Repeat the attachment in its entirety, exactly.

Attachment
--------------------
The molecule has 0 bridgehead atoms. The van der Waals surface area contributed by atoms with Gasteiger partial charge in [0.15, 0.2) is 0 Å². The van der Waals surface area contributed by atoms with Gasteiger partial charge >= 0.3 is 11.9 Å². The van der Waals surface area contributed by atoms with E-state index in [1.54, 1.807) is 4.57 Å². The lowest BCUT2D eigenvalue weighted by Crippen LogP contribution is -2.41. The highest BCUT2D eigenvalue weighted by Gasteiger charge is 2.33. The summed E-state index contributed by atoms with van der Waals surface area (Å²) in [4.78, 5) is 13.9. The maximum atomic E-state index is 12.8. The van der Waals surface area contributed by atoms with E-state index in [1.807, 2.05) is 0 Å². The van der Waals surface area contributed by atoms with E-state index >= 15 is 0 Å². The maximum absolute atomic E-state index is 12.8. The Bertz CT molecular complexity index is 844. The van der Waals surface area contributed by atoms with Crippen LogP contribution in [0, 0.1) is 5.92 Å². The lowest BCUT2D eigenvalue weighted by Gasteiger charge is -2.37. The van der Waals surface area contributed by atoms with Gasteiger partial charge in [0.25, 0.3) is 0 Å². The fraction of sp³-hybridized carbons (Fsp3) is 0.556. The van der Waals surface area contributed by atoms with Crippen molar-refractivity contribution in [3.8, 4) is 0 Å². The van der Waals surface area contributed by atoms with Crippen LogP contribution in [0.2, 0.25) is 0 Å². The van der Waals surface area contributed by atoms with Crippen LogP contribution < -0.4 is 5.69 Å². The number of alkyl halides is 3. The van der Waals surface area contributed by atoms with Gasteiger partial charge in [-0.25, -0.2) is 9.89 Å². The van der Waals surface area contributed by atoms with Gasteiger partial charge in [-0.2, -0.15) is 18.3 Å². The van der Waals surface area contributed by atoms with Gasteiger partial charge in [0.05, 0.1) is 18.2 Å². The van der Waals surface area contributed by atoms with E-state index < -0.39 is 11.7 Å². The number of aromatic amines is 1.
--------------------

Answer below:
The molecule has 0 bridgehead atoms. The van der Waals surface area contributed by atoms with Gasteiger partial charge in [0.15, 0.2) is 0 Å². The van der Waals surface area contributed by atoms with Gasteiger partial charge >= 0.3 is 11.9 Å². The van der Waals surface area contributed by atoms with E-state index in [1.54, 1.807) is 4.57 Å². The lowest BCUT2D eigenvalue weighted by Crippen LogP contribution is -2.41. The highest BCUT2D eigenvalue weighted by Gasteiger charge is 2.33. The summed E-state index contributed by atoms with van der Waals surface area (Å²) in [4.78, 5) is 13.9. The maximum atomic E-state index is 12.8. The van der Waals surface area contributed by atoms with E-state index in [1.807, 2.05) is 0 Å². The van der Waals surface area contributed by atoms with E-state index >= 15 is 0 Å². The maximum absolute atomic E-state index is 12.8. The Bertz CT molecular complexity index is 844. The van der Waals surface area contributed by atoms with Crippen LogP contribution in [0, 0.1) is 5.92 Å². The lowest BCUT2D eigenvalue weighted by Gasteiger charge is -2.37. The van der Waals surface area contributed by atoms with Gasteiger partial charge in [0.25, 0.3) is 0 Å². The fraction of sp³-hybridized carbons (Fsp3) is 0.556. The van der Waals surface area contributed by atoms with Crippen molar-refractivity contribution in [3.8, 4) is 0 Å². The van der Waals surface area contributed by atoms with Crippen LogP contribution in [0.2, 0.25) is 0 Å². The van der Waals surface area contributed by atoms with Crippen LogP contribution < -0.4 is 5.69 Å². The number of alkyl halides is 3. The van der Waals surface area contributed by atoms with Gasteiger partial charge in [-0.25, -0.2) is 9.89 Å². The van der Waals surface area contributed by atoms with Gasteiger partial charge in [-0.2, -0.15) is 18.3 Å². The van der Waals surface area contributed by atoms with Gasteiger partial charge in [0.05, 0.1) is 18.2 Å². The van der Waals surface area contributed by atoms with E-state index < -0.39 is 11.7 Å². The number of aromatic amines is 1.